I like quests. I like journals. I like maps. I don't like to be spoon fed.
Because of this I thought about how I would like to have stories guide my gameplay, but have something like a journal and map to help guide me.
I don't always have a lot of time to play, so when I return to a game after a few weeks or months, I often have trouble catching up to what I was doing. Because of this I would love a journal.
However, I don't like the idea of an automatic journal. It should be up to the player to create a journal entry when an NPC says something that sounds interesting. Oblivion's chatter system was a nice idea, albeit very repetitive. But I wouldn't mind seeing a variation on this in VQ. With the difference that the player should click on the speech bubble, and choose to add this topic to their journal manually (or ignore it if it doesn't sound interesting or fun).
The same possibility should exist for interesting topics that come up in chat with an NPC. A way to mark an interesting topic for further inquiry and to write it down in your journal.
I suspect the traditional "Rumours" option would work here.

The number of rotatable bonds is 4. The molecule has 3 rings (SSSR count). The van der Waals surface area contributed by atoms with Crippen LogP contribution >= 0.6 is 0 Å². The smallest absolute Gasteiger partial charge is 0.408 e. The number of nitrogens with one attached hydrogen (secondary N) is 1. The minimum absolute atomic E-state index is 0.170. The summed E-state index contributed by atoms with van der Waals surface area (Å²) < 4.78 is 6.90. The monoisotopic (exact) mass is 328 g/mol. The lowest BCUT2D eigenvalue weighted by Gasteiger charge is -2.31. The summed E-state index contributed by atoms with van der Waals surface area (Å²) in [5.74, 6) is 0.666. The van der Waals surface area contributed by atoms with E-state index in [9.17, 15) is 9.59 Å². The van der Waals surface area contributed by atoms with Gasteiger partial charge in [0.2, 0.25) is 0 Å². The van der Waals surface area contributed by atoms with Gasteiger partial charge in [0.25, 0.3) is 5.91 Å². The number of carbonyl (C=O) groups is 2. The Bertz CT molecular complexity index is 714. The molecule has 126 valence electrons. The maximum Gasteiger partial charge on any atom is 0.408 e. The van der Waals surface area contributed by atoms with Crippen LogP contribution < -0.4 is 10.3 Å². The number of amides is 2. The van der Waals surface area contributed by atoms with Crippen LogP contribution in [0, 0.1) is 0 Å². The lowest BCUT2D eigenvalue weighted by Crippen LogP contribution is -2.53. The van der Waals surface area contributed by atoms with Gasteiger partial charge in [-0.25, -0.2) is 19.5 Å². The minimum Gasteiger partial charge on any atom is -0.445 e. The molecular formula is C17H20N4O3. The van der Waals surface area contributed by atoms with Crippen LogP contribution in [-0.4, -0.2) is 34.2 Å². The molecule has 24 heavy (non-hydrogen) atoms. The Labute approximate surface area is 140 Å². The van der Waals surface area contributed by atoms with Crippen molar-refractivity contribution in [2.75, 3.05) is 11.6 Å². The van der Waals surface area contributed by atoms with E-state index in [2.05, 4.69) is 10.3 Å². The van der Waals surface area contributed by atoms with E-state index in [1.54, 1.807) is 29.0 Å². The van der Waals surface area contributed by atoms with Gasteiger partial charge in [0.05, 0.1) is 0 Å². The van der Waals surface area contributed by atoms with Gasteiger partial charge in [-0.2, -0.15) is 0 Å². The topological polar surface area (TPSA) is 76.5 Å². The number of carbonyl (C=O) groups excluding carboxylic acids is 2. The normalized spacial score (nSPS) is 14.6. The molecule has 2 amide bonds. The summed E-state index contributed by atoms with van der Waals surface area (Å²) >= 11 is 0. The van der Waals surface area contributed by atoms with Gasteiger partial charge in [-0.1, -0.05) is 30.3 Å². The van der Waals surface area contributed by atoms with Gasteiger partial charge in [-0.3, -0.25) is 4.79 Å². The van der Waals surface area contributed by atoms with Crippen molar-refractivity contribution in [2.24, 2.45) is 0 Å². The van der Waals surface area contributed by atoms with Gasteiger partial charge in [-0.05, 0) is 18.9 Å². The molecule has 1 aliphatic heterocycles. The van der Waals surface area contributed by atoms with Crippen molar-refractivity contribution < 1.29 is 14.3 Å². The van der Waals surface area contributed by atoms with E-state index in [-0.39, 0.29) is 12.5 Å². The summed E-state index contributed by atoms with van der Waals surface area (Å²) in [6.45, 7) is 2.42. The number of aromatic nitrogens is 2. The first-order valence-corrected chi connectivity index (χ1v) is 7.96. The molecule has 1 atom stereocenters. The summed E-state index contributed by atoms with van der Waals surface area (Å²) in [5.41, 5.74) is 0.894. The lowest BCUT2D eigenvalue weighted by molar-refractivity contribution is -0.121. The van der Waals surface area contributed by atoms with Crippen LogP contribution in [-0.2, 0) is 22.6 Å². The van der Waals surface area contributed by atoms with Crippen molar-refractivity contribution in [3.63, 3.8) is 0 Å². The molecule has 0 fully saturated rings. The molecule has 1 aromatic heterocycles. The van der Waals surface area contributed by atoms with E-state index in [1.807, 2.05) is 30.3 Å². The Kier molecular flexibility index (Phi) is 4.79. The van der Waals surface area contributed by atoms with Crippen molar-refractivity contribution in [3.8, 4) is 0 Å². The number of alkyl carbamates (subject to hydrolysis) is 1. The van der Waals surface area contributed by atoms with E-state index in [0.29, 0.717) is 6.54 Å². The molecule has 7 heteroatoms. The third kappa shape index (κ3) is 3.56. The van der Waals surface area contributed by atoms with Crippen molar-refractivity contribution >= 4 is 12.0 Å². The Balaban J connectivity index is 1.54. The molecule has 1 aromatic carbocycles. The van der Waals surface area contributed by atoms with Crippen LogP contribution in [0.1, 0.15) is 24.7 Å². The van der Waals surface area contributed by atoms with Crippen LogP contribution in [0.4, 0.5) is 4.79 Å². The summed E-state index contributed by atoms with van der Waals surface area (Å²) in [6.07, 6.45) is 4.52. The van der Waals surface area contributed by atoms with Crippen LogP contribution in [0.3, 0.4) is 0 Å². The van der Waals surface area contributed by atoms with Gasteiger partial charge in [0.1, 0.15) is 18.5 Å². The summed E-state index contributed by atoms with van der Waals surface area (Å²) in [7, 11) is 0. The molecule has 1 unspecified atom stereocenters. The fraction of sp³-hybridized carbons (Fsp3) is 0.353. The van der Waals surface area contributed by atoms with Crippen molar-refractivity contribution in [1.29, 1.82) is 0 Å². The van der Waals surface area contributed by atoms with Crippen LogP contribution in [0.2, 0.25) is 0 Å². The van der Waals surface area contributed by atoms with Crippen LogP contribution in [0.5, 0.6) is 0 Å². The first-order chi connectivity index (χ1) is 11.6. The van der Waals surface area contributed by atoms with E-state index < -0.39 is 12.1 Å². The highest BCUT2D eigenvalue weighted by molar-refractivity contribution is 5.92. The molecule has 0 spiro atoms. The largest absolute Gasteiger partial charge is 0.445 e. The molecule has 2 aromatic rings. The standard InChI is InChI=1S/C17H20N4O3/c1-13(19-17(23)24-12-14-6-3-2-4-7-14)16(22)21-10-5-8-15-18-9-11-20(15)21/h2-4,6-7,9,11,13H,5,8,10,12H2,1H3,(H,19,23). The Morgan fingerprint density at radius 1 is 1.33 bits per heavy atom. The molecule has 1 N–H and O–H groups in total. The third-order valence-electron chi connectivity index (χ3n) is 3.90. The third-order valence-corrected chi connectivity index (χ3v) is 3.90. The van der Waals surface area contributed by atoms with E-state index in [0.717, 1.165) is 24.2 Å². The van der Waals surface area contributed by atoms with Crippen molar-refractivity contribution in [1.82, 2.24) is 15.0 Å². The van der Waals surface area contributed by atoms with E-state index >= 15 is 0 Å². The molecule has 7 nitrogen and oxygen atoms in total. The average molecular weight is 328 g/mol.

In the real world, when someone tells you that the dragon lives in the mountains nearby, they'll point and you'll be able to see the mountain. In a game like VQ or even minecraft, this isn't possible because of limited viewing distance or viewpoint.
Morrowind tried to solve this by giving you roadmarkers and a description of the road, but more often than not I got lost and became a bit frustrated. Oblivion went the overkill route and pointed to the exact spot where you needed to be.
I'd like to propose a solution in between. Let the NPC tell the player in which general area they'll find something. If they're talking about the mountains in the North, then allow the player to attach this knowledge to a map, linked to the quest entry in the journal.
Jack and Gill are talking to each other about strange smells coming from one of the farmhouses to the West of the town. You pick up on this chatter, and add it as something worth investigating in your journal. At this point, the journal entry creates a very broad area on the map "west of town" where the farm could be.
You could now talk to Jack and/or Gill, and with the journal entry available you're able to ask them about this information, and you get a more detailed description of the location of the farm, including the extra knowledge about how many people are living there, and if they're the welcoming kind of people or not.
I realize this system probably wouldn't serve much purpose in the roguelike part of the game, but it could work well in the sandbox mode. Any other ideas or comments?